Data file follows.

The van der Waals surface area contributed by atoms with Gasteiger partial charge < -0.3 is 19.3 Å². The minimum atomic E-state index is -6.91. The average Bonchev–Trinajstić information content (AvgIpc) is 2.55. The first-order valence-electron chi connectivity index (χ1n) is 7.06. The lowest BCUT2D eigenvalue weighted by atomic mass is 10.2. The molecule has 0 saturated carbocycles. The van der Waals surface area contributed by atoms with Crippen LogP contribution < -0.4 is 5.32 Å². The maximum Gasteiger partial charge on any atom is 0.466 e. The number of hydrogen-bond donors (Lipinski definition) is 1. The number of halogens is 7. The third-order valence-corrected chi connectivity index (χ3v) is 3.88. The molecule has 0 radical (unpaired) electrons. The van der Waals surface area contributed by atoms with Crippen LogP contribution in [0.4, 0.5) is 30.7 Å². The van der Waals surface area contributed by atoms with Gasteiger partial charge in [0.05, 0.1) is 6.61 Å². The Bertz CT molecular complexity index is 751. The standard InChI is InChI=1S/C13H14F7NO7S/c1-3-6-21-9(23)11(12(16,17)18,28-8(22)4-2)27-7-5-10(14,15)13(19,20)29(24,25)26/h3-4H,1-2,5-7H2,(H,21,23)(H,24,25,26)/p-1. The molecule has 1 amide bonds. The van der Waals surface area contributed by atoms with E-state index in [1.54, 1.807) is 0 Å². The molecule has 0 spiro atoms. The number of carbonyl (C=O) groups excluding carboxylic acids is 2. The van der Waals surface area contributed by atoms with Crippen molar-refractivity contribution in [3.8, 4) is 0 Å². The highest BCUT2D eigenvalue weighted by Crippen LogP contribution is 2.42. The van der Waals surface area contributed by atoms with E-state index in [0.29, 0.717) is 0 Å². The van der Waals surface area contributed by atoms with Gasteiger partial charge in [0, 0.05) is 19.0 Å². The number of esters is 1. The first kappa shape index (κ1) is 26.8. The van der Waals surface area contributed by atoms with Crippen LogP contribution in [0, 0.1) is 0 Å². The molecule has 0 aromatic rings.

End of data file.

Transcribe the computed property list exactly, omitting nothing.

The van der Waals surface area contributed by atoms with Gasteiger partial charge < -0.3 is 19.3 Å². The minimum atomic E-state index is -6.91. The average Bonchev–Trinajstić information content (AvgIpc) is 2.55. The first-order valence-electron chi connectivity index (χ1n) is 7.06. The lowest BCUT2D eigenvalue weighted by atomic mass is 10.2. The molecule has 0 saturated carbocycles. The van der Waals surface area contributed by atoms with Crippen LogP contribution < -0.4 is 5.32 Å². The maximum Gasteiger partial charge on any atom is 0.466 e. The number of hydrogen-bond donors (Lipinski definition) is 1. The number of halogens is 7. The third-order valence-corrected chi connectivity index (χ3v) is 3.88. The molecule has 0 radical (unpaired) electrons. The van der Waals surface area contributed by atoms with Crippen LogP contribution in [0.4, 0.5) is 30.7 Å². The van der Waals surface area contributed by atoms with Gasteiger partial charge in [0.05, 0.1) is 6.61 Å². The Bertz CT molecular complexity index is 751. The standard InChI is InChI=1S/C13H14F7NO7S/c1-3-6-21-9(23)11(12(16,17)18,28-8(22)4-2)27-7-5-10(14,15)13(19,20)29(24,25)26/h3-4H,1-2,5-7H2,(H,21,23)(H,24,25,26)/p-1. The molecule has 1 amide bonds. The van der Waals surface area contributed by atoms with E-state index in [1.54, 1.807) is 0 Å². The molecule has 0 spiro atoms. The number of carbonyl (C=O) groups excluding carboxylic acids is 2. The van der Waals surface area contributed by atoms with Crippen molar-refractivity contribution in [3.8, 4) is 0 Å². The highest BCUT2D eigenvalue weighted by Crippen LogP contribution is 2.42. The van der Waals surface area contributed by atoms with E-state index in [0.29, 0.717) is 0 Å². The van der Waals surface area contributed by atoms with Gasteiger partial charge in [0, 0.05) is 19.0 Å². The number of esters is 1. The first kappa shape index (κ1) is 26.8. The van der Waals surface area contributed by atoms with Crippen LogP contribution in [0, 0.1) is 0 Å². The molecule has 0 aromatic rings.